Certainly what further emphasizes the argument that King Creole deserves its rightful place in film noir lore, apart from the delicious, inky photography courtesy of Russell Harlan, is the disastrous predicaments poor Danny both finds and digs himself into. King Creole is a perfect example of the classic trajectory of a protagonist who not only makes a couple of disappointing decisions that land him in hot water, but whose attempts to correct past mistakes only thickens the fog of danger. The film does not shy away from bringing great harm to Danny and those he cares about, with his father, in particular, being the victim of a terribly botched plan originally devised to actually help him. If one is to liken Presley to Sinatra once again, King Creole is, in some ways, Presley’s Manchurian Candidate. His character is ultimately decent yet very flawed, with said flaws doing him no favors in a story that taxes him emotionally and physically in ways that must have come across as shocking back in 1958. The film definitely earns points for aiming and successfully dabbling in very dark material at times.

It’s interesting that King Creole is rarely brought up when discussing either the films of director Michael Curtiz or those of its inimitable star. It is fair to argue that the picture does not break the mold of crime dramas, yet at the same time its production, script, and acting are quite accomplished by and large, with special emphasis going towards the overall look. It’s a beautiful film to admire and has a rich story to share as well. What’s more, it is a rare cinematic trip to New Orleans. New York, Los Angeles, and San Francisco are so regularly the hosts of noir nightmares, that the southern city’s aesthetic and sonic pleasures make for a refreshing change of pace, much like in Otto Preminger’s Panic in the Streets. Those reticent about spending nearly two hours with Elvis Presley the actor need not worry. He’s fine in the lead role and the movie has several other quality ingredients to offer.

Written By

A native of Montréal, Québec, Edgar Chaput has written and podcasted about pop culture since 2011. At first a blogger, then a contributor to Tilt's previous iteration (Sound on Sight), he now helps cover tv and film on a weekly basis. In addition to enjoying the Hollywood of yesteryear and martial arts movies, he is a devoted James Bond fan. English, French, and decent at faking Spanish, don't hesitate to poke him on Twitter (, Facebook or Instagram (



  1. Guillermo F. Perez-Argüello

    March 21, 2020 at 12:33 am

    i!! I totally agree with you that “King Creole” has two songs which could have been put aside, namely “Young Dreams” and “As long as I have you”, the closer, which should have been replaced by “Danny”, which was cut. The movie had unexpected results when shown worldwide. It was banned in Mexico after a riot ensued at the upscale “Las Americas Cinema” in Mexico City, where the movie had its midnight premiere in 1959. The Government wanted Elvis to be less of an influence on Mexican youth, but as five hundred pro Elvis fans of both sexes fought it out against an equal number of anti Elvis boys and girls, inside the theatre, the Govt’s gambit of forcing the distributor to have the opening at midnight as well as give the movie an R rating, did not pay off, as a thousand people went to see it anyways. And since there is very little that can be done to calm 1,000 opposing teens at midnight., things got real dirty. Many were drunk. Hundreds landed in jail and many were hurt, some sexually assaulted, but the Government covered it all up. Nevertheless, the then one party system in Mexico dictated that he would now be banned in both record stores and from radio airplay., the latter a ban instituted in 1957 as a result of a lie published in Mexico’s top newspaper but instigated by a tycoon and enforced by the Government about his “preferences” for African American over Mexican women. It was a revenge for Elvis not being able to sing at the daughter of the tycoon’s 15th birthday party. He was doing Jaihouse Rock and kindly declined the offer but the tycoon had told everyone under the Mexican sun that Elvis would sing, as he had sent a blank check against an American bank account The check was returned, but the article was believed by even a lover of music, Carlos Santana’s dad, who told Carlos, his son, then 10, that Elvis was a racist,. His next two films, the first he appeared in after returning from the Army., namely “GI Blues” and “Flaming Star”, the latter directed by Eastwood favourite Don Siegel, were also banned in Mexico, where another riot erupted at the same cinema, which resulted in Presley now being banned from cinemas and declared persona non grata as well. This is why all but one of the 50 members of the Paramount crew involved in the making of “Fun in Acapulco” travelled to Mexico in December of 1962, Elvis, Persona Non Grata , had to do all his scenes at various Los Angeles locations in early 1963. That entails four bans. LOL. For other even more political reasons having to do with the plot of “Flaming Star” , this fantastic movie ended being banned not just in Mexico and Cuba, as well as behind the Iron Curtain, but in South Africa, Kenya, Tanzania, and Uganda,. Elvis’ image did have the last laugh as a single screen shot, and I mean one single screen shot from the Siegel directed film was used by Andy Warhol in 1963 in, take this down, 49 DIFFERENT Elvis silkscreens, eight of which are known to have garnered US$345,000,000 for just two auction houses, Christie’s and Sotheby’s, and in private sales in this, the 21st century alone. LOL. The rest are all in museums. The short end of the story? You just cant bring Elvis’ image down Incidentally, please note that the Mexican ban lasted until 1971, that the book telling about the 1959 riot was published in 1968 (“Rey Criollo”) and that the story of how it all started in 1957 was published in another book in 1991 (“Refried Elvis”). And finally, congrats, as yours was a truly wonderful review. The best I have ever read on “King Creole”. Warmest regards from Nicaragua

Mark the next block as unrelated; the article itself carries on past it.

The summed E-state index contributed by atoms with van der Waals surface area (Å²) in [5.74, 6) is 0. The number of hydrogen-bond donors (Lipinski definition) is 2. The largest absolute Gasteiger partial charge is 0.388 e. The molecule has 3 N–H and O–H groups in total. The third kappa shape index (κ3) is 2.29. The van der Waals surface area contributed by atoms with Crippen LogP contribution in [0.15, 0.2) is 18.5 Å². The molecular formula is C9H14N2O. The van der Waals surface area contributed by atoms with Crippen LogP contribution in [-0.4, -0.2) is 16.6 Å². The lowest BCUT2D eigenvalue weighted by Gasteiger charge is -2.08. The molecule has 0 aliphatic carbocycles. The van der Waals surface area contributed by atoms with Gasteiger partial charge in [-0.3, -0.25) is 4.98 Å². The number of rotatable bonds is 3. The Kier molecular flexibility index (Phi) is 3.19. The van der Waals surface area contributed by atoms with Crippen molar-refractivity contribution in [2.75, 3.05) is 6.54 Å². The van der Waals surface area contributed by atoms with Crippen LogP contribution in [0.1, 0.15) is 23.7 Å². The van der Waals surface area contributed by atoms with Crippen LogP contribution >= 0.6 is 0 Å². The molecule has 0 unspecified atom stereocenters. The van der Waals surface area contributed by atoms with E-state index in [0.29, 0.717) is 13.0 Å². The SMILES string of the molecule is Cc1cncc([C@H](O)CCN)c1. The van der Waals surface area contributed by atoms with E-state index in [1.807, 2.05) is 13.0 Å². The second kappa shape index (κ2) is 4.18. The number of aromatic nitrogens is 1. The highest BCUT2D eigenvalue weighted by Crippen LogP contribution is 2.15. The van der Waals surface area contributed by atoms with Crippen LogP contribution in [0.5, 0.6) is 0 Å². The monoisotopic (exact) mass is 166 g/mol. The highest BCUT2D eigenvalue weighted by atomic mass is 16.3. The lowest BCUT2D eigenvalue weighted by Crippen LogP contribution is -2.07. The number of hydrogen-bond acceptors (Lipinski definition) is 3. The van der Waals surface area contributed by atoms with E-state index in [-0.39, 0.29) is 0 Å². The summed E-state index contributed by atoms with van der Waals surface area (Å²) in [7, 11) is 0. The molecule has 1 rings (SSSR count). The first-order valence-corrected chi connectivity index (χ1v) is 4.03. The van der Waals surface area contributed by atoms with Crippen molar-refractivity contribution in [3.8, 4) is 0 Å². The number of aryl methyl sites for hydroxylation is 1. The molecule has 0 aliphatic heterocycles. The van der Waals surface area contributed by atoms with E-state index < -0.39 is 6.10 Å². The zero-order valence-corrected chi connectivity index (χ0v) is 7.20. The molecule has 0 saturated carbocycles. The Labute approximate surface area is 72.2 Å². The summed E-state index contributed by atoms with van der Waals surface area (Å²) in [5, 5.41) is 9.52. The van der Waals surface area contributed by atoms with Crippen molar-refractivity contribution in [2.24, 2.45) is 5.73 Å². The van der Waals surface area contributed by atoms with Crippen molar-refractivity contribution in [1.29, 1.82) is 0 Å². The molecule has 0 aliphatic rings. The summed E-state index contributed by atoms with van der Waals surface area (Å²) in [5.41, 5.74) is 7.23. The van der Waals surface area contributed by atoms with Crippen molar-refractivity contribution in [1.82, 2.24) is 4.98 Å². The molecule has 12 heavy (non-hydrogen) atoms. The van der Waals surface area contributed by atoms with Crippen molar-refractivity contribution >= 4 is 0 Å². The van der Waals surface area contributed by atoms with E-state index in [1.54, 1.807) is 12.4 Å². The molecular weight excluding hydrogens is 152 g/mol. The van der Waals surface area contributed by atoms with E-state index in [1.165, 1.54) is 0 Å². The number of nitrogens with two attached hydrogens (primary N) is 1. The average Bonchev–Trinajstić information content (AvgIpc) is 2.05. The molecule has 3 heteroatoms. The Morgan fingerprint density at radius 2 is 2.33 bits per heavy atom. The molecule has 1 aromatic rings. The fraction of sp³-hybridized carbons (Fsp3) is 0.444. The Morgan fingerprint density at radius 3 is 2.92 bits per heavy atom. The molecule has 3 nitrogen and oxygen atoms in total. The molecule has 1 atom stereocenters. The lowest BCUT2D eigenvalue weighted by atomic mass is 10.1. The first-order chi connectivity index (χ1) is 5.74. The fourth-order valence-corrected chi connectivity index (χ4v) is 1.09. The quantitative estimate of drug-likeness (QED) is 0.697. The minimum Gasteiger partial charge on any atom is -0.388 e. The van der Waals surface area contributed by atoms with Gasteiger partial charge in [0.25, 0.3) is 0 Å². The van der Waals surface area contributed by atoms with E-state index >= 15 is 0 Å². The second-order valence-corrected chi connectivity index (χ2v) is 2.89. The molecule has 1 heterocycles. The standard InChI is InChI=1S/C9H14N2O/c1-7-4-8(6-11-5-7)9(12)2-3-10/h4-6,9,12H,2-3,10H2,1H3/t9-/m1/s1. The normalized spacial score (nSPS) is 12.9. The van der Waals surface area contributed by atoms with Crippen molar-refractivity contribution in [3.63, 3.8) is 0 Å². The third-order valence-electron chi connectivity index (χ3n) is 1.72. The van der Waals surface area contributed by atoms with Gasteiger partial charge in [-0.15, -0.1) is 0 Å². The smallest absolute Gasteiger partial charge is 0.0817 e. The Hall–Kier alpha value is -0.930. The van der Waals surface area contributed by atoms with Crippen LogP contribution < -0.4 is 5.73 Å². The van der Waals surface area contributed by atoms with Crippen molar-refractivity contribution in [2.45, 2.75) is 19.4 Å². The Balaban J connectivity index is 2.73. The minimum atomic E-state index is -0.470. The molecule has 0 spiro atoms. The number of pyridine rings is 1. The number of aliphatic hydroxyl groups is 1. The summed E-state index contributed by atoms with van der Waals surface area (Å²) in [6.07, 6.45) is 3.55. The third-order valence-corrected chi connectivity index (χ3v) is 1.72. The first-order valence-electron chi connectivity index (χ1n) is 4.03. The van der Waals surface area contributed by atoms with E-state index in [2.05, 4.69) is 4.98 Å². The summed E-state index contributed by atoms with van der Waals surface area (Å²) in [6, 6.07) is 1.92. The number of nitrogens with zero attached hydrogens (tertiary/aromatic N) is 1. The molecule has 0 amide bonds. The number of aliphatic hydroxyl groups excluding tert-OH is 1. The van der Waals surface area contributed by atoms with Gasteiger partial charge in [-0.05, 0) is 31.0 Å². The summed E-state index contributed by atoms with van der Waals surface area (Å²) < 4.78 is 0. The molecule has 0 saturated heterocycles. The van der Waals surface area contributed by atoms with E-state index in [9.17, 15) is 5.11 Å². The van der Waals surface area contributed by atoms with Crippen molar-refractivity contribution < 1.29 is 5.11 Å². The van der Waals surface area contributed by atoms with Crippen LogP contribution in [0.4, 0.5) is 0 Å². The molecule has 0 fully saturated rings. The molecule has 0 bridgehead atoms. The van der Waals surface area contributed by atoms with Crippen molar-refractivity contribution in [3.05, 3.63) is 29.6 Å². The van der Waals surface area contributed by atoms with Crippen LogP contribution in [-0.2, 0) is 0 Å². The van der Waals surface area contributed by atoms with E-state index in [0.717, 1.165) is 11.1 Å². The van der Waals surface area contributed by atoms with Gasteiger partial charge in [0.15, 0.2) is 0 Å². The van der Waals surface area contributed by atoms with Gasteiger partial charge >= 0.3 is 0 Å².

2. Emiel Maier

    March 21, 2020 at 5:41 am

    It is strange to see a photo of Jailhouse Rock (…the one where Elvis is seen between the legs of a striptease dancer…) in this aricle about the ‘King Creole’ movie. Why was this done???

    • Ricky Fernandes da Conceição

      April 20, 2020 at 12:48 pm

      That would be a mistake made by an editor. It has been fixed.